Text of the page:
It began with a group of college students and a standard household microwave in an RPI lab. Three years later, ThermoAura has expanded out of the lab and into its own high-tech facility, where employees manufacture and develop thermoelectricity using nanotechnology.
ThermoAura started in the Rensselaer Polytechnic Institute in Troy as a lab experiment, said co-founder and company president Rutvik Mehta. “We started cooking materials in a microwave,” he said. “Literally a microwave that you probably have in the house where you might heat coffee. We were actually cooking nanomaterials.”
The founders then took their experiments out of the lab and into the manufacturing facility, where the company is ready to produce tons of high efficiency thermoelectric nanomaterials starting next year. Thermoelectric technology is often used to convert wasted heat from tech devices and turn it into renewable electricity.
The company now has 70 employees, which is mostly recent graduates from RPI, SUNY Polytechnic Institute and Cornell University.
“Thermoelectricity just takes heat. Just apply some sort of heat to it and electricity will come out,” said Mehta. “What we do is we make building blocks, very tiny, that’s the nano, and that gives [thermoelectrics] much higher efficiency. High efficiency, low cost, higher value. We make many, many tiny nanoboxes and we actually make bigger units.”
The company recently celebrated the grand opening of its state-of-the-art facilities at 132 Railroad Ave. in Latham on Friday, Dec. 5. The startup also touted a second large investment from Eastern New York Angels (ENYA).
A company that invests not only funds, but also business mentorship to starting entrepreneurs, ENYA previously invested $150,000 in ThermoAura. Out of 900 applications, ENYA invested seed funds into only seven business ideas. ThermoAura was lucky to be one of those seven.
Last week, the group provided ThermoAura with another $100,000 to expand the business.
ENYA co-founder and managing partner Joe Richardson said his company invests only part of the commitment initially, and then provides more once certain milestones are met.
“I’m pleased to say that they are meeting their milestones,” Richardson said of ThermoAura. “They’re commercializing, they’re getting into manufacturing, and so we’re pleased to do a follow-on $100,000 investment.
The technology the company uses to create the nanomatieral, a larger microwave than the standard household models, are custom designed to suit the needs of ThermoAura. However, Mehta said that in some of labs the standard microwaves are still being used. With the money from ENYA, ThermoAura will do further research to expand, as well as creating and getting new operating equipment.
Currently, ThermoAura concentrates on manufacturing nanomaterial for thermoelectricity.
The company has customers that it sells the nanomatierals to, which can be custom engineered. The technology can be used for a variety of things, Mehta said, including in manufacturing cars and refrigerators.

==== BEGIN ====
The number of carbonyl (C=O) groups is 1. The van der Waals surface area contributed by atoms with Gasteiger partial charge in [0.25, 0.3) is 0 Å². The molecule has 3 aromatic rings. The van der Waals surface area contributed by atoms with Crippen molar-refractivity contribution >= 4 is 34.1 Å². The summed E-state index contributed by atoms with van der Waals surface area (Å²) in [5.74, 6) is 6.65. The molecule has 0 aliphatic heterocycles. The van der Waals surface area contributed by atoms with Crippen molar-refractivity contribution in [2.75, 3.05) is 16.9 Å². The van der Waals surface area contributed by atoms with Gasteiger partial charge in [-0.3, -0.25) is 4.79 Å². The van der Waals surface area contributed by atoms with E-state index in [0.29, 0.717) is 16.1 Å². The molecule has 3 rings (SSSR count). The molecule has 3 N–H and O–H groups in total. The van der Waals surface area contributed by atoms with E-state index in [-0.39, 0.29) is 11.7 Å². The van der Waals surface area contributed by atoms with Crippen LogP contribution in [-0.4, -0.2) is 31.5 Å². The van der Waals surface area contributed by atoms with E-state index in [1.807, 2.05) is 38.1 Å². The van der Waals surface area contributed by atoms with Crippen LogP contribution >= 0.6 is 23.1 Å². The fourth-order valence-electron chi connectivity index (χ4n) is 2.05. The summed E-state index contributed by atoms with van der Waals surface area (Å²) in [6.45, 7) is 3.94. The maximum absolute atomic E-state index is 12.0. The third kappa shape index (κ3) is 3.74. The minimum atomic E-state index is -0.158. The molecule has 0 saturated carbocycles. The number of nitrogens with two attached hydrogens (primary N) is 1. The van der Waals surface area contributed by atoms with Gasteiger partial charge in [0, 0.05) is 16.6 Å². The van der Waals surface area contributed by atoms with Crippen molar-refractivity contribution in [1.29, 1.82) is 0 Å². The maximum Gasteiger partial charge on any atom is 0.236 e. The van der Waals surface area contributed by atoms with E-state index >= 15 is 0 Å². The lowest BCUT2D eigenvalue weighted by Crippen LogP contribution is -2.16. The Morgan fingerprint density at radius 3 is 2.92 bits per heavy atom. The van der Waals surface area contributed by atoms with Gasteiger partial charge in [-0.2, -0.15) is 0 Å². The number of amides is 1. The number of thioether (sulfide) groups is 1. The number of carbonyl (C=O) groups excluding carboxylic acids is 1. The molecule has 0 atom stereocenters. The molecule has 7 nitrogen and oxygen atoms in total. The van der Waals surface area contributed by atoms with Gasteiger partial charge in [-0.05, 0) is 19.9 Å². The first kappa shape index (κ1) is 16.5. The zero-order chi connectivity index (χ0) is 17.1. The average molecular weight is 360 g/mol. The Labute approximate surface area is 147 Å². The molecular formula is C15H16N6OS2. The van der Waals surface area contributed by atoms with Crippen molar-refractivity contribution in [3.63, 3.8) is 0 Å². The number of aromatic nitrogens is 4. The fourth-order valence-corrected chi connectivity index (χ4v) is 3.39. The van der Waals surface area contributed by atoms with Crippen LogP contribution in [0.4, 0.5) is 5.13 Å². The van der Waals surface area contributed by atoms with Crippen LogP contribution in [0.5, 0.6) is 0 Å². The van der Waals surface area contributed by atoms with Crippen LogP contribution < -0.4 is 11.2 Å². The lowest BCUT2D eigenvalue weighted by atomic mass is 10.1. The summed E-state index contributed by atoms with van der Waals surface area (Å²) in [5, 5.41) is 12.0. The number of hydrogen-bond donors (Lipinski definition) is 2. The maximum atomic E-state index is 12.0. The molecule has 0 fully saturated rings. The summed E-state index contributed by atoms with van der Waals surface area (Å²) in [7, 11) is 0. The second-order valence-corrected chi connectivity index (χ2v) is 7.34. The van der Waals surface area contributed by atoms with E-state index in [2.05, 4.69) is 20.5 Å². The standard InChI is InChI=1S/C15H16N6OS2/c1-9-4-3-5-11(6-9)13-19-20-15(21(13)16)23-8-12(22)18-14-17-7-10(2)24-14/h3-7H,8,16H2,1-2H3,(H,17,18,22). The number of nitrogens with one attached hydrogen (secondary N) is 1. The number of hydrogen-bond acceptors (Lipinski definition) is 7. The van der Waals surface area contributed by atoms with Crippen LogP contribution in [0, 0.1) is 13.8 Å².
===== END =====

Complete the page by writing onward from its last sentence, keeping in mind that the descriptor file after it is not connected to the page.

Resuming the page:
“No moving parts, no green house gases. It’s all clean and green,” Mehta assured.
According to Colonie Town Supervisor Paula Mahan, bringing companies like ThermoAura, which produce new forms of efficient and clean energy, to the area has been a recent goal.
“It’s wonderful for us, and the location is perfect, right next to the nano-college,” Mahan said. “This is the type of business that brings high paying jobs to the town, so as this business grows, those high-paying tech jobs will come with it. And that’s what it’s all about. It’s about every area of tech or service-oriented, or government, that there are a variety of jobs and a variety of services that are provided to the town.”
Her sentiment was echoed by Congressman Paul Tonko, who commended the ThermoAura team by offering “hope in terms of job creation” and adding to the growing economy.
“What we applaud and celebrate is that you’re adding to the cluster of the talent in this area that grows us as one of the most fertile areas to land clean energy, high-tech innovation jobs. That talent that’s clustering here allows all of us to prosper in the process,” said Tonko.
While the company was founded in 2011, the work to open the ThermoAura building in Latham was finalized around March of last year, according to Mahan. Since then, the company has been working to get set up and established in the area.
ThermoAura is currently looking for employees, but over the next year, Mehta said, he hopes the company will provide even more jobs as the business gets going. Although currently concentrated on manufacturing nanomaterials for thermoelectricity, Mehta said the company would like to expand into creating generators powered by thermoelectrics, among other projects.
“We plan to have more investments in the plant next year,” said Mehta. “The current line, as I said, is making nanomaterials, but we’re going to do more cool things with the materials, like make wafers, and basically move up the vertical chain of the value.”
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